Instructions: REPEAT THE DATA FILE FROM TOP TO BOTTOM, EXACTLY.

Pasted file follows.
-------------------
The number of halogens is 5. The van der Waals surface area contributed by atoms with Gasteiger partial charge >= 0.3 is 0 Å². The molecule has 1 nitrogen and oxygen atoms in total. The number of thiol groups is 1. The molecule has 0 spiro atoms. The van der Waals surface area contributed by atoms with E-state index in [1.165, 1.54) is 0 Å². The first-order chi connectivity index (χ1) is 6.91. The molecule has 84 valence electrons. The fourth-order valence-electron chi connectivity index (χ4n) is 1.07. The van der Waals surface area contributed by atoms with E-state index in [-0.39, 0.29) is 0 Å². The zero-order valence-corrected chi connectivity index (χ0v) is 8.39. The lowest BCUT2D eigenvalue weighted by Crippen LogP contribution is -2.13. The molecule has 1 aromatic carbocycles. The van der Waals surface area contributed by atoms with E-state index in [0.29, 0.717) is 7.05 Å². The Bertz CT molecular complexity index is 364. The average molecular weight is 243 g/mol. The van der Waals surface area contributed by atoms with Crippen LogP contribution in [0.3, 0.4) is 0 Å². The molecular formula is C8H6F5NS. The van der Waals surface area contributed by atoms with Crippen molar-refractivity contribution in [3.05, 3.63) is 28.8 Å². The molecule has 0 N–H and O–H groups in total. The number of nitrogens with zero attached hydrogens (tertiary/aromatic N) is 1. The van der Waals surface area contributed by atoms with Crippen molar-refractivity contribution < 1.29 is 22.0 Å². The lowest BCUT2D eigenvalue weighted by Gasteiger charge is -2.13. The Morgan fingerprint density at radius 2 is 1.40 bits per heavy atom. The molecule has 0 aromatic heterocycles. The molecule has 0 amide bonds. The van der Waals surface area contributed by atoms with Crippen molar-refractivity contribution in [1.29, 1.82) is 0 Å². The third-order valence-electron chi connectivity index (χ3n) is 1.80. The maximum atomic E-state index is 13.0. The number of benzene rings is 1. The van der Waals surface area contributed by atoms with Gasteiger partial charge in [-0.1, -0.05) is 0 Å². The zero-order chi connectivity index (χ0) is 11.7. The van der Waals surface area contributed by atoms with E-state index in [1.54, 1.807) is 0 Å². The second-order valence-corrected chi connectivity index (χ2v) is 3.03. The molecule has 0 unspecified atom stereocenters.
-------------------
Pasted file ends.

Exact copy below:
The number of halogens is 5. The van der Waals surface area contributed by atoms with Gasteiger partial charge >= 0.3 is 0 Å². The molecule has 1 nitrogen and oxygen atoms in total. The number of thiol groups is 1. The molecule has 0 spiro atoms. The van der Waals surface area contributed by atoms with E-state index in [1.165, 1.54) is 0 Å². The first-order chi connectivity index (χ1) is 6.91. The molecule has 84 valence electrons. The fourth-order valence-electron chi connectivity index (χ4n) is 1.07. The van der Waals surface area contributed by atoms with E-state index in [-0.39, 0.29) is 0 Å². The zero-order valence-corrected chi connectivity index (χ0v) is 8.39. The lowest BCUT2D eigenvalue weighted by Crippen LogP contribution is -2.13. The molecule has 1 aromatic carbocycles. The van der Waals surface area contributed by atoms with E-state index in [0.29, 0.717) is 7.05 Å². The Bertz CT molecular complexity index is 364. The average molecular weight is 243 g/mol. The van der Waals surface area contributed by atoms with Crippen LogP contribution in [0.3, 0.4) is 0 Å². The molecular formula is C8H6F5NS. The van der Waals surface area contributed by atoms with Crippen molar-refractivity contribution in [3.05, 3.63) is 28.8 Å². The molecule has 0 N–H and O–H groups in total. The number of nitrogens with zero attached hydrogens (tertiary/aromatic N) is 1. The van der Waals surface area contributed by atoms with Crippen molar-refractivity contribution < 1.29 is 22.0 Å². The lowest BCUT2D eigenvalue weighted by Gasteiger charge is -2.13. The Morgan fingerprint density at radius 2 is 1.40 bits per heavy atom. The molecule has 0 aromatic heterocycles. The molecule has 0 amide bonds. The van der Waals surface area contributed by atoms with Crippen molar-refractivity contribution in [1.29, 1.82) is 0 Å². The third-order valence-electron chi connectivity index (χ3n) is 1.80. The maximum atomic E-state index is 13.0. The number of benzene rings is 1. The van der Waals surface area contributed by atoms with Gasteiger partial charge in [-0.1, -0.05) is 0 Å². The zero-order chi connectivity index (χ0) is 11.7. The van der Waals surface area contributed by atoms with E-state index in [1.54, 1.807) is 0 Å². The second-order valence-corrected chi connectivity index (χ2v) is 3.03. The molecule has 0 unspecified atom stereocenters.